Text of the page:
Now there were in the same country shepherds living out in the fields, keeping watch over their flock by night. And behold, an angel of the Lord stood before them, and the glory of the Lord shone around them. Luke 2:8-9
Silent night, holy night. All is calm, all is bright, Round yon virgin mother and child! Holy Infant so tender and mild, Sleep in heavenly peace, Sleep in heavenly peace.
Think of the difference between Christmas Eve in 5-6 B.C. and Christmas Eve today. Then, there were no horns honking, no sirens wailing, no neon lights glaring, no videos streaming, no music blaring … it was a silent, holy night. It might have been noisier in Jerusalem, just eight miles from Bethlehem, but in Bethlehem, all was calm—and all became bright as the radiance of God’s incarnation was made known to a young couple. The quietness and peace of that birth reflects the peace that God offers to those who trust in Him: We pray and His peace guards our heart and mind in Christ (Philippians 4:6-7).
Don’t let the “loudness” of the Christmas season overwhelm your quiet times with God. Live and sleep during this season in “heavenly peace.”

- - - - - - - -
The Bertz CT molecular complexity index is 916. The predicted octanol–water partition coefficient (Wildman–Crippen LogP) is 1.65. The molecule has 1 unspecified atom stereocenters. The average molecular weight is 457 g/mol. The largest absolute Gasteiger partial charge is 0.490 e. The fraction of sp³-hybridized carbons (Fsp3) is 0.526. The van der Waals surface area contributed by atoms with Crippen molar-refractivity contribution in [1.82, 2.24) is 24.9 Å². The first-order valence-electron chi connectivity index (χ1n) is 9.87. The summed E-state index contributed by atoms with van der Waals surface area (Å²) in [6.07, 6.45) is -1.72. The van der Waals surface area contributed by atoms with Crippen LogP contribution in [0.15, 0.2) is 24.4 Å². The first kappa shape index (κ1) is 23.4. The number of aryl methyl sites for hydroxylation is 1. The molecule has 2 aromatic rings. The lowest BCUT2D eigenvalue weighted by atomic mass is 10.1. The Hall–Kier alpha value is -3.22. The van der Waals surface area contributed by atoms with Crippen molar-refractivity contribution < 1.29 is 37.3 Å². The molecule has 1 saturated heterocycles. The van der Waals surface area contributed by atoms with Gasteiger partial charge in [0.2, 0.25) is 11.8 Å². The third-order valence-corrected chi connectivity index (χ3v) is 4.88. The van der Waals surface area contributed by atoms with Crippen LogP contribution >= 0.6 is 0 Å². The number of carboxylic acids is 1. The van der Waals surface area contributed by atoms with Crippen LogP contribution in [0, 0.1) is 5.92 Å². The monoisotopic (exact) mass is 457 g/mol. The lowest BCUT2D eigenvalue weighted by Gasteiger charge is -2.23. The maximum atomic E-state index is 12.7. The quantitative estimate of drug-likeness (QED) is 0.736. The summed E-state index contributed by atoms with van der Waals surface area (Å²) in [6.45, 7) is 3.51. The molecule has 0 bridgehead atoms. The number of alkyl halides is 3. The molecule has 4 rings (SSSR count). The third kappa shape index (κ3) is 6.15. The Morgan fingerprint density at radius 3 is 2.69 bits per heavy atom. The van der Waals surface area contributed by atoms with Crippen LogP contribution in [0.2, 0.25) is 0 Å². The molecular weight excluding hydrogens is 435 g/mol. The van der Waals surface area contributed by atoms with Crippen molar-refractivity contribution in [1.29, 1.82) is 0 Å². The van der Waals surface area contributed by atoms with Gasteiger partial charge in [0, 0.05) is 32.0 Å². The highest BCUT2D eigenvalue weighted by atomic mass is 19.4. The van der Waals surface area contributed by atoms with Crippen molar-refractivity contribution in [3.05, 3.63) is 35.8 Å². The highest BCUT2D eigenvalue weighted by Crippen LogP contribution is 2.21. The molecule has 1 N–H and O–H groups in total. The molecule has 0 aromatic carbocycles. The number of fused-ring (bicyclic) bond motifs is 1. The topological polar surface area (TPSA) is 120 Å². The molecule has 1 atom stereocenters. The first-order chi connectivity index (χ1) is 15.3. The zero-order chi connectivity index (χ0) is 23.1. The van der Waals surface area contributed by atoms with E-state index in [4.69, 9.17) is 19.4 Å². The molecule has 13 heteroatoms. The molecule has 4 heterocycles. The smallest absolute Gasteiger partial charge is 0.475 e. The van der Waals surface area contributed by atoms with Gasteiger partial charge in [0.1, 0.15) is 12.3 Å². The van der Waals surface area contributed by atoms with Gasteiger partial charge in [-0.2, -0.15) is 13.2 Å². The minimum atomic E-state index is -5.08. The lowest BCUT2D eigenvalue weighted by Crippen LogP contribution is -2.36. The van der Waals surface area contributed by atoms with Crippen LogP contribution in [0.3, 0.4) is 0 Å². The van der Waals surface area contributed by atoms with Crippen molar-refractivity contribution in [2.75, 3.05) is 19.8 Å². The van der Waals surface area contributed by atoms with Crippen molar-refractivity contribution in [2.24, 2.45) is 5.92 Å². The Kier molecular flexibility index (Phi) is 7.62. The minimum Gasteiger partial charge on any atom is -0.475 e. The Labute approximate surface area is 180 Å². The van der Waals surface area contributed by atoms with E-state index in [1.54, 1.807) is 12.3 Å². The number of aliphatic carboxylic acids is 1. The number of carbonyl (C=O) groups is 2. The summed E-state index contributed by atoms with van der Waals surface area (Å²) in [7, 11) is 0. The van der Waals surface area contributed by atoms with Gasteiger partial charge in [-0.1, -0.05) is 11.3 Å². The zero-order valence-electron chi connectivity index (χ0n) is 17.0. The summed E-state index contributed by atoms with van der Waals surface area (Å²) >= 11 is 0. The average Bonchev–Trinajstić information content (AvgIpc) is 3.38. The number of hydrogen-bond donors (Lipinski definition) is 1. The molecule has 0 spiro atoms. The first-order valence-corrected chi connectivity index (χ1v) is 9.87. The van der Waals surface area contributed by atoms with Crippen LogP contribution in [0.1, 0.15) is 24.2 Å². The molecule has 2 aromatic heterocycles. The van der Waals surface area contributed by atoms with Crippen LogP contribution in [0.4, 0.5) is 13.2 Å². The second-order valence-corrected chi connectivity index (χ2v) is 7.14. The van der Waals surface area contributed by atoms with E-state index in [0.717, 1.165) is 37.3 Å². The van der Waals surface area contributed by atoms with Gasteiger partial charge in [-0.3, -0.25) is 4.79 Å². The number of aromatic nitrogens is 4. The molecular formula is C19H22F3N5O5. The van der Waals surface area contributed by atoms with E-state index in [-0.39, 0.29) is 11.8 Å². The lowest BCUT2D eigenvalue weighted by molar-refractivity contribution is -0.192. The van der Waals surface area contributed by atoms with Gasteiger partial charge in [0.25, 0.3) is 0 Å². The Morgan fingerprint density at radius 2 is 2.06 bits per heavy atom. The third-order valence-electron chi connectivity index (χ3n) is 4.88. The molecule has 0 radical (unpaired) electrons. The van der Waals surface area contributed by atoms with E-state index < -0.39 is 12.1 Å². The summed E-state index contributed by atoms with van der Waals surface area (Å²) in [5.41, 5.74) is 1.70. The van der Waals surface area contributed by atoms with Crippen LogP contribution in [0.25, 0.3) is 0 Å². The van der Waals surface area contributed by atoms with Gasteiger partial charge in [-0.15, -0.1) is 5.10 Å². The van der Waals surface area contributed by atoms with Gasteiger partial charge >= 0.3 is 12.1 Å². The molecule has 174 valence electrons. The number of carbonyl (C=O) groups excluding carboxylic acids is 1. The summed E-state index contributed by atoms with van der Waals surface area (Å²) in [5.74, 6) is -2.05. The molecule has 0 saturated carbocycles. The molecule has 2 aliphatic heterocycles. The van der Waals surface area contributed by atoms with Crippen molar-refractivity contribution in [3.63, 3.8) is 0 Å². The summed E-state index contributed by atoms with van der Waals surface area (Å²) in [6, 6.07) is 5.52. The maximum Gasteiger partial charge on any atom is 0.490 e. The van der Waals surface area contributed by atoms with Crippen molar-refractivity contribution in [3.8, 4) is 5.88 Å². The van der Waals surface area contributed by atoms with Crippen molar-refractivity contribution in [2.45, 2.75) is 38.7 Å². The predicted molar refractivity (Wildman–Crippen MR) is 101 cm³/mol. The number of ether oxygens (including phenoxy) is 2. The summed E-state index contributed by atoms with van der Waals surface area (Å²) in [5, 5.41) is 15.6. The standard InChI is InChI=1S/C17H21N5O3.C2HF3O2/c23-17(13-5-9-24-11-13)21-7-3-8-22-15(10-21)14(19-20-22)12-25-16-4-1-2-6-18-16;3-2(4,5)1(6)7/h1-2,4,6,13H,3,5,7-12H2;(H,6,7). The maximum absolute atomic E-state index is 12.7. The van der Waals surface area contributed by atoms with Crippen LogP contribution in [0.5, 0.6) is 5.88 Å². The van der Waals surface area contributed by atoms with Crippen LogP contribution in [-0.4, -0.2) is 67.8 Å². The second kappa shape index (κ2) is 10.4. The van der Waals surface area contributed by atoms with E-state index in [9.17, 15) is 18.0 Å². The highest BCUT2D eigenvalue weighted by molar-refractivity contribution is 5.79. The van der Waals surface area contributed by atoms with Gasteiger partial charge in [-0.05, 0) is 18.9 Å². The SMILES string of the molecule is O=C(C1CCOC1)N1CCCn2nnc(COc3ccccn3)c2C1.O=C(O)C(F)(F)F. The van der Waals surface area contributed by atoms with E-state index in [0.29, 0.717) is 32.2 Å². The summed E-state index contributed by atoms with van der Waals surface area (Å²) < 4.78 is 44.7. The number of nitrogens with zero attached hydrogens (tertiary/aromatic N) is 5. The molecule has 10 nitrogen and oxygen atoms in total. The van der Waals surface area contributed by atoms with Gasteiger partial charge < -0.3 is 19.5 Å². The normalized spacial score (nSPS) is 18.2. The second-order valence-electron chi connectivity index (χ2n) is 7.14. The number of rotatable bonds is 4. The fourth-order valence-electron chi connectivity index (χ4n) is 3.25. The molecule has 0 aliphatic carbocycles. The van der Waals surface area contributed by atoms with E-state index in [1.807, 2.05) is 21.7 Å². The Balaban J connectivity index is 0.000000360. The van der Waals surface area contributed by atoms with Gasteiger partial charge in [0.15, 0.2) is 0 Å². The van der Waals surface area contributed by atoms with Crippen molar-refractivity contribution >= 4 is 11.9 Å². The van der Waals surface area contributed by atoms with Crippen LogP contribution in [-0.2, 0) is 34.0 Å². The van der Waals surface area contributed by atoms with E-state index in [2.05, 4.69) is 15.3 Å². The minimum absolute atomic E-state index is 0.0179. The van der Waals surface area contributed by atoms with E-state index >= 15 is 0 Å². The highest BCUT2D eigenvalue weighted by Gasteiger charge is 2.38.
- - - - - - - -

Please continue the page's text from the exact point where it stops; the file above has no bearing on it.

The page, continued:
Luke 2:8-20, The Shepherd’s Watch
Let the peace of Christ rule in your hearts, since as members of one body you were called to peace. And be thankful. Colossians 3:15
In my state in the US, the winters can be brutal, with sub-zero temperatures and never-ending snow. One bitterly cold day, as I shoveled snow for what seemed like the thousandth time, our postman paused in his rounds to ask how I was doing. I told him that I disliked winter and was weary of all the heavy snow. I then commented that his job must be pretty rough during these extreme weather conditions. He responded, “Yeah, but at least I have a job. A lot of people don’t. I’m thankful to be working.”
I have to admit that I felt quite convicted by his attitude of gratitude. How easily we can lose sight of everything we have to be thankful for when the circumstances of life become unpleasant.
Paul told the followers of Christ at Colossae, “Let the peace of Christ rule in your hearts, since as members of one body you were called to peace. And be thankful” (Colossians 3:15). He wrote to the Thessalonians, “Give thanks in all circumstances; for this is God’s will for you in Christ Jesus” (1 Thessalonians 5:18).
Even in our times of genuine struggle and pain, we can know God’s peace and permit it to rule our hearts. And in that peace, we’ll find reminders of all that we’ve been given in Christ. In that, we can truly be thankful.
Reflect & Pray
What do you need to stop complaining about? What do you have to thank God for today?
God, how often I complain about things that are mere inconveniences. Help me never to lose sight of Your goodness. Give me a heart full of gratitude.
Serving God is not optional. People come up with all manner of excuses: too old, too young, too busy, too tired, too sick—and the list goes on. Yet every reason is rendered void by the facts of Scripture, which says that believers are “created in Christ Jesus for good works, which God prepared beforehand so that we would walk in them” (Eph. 2:10).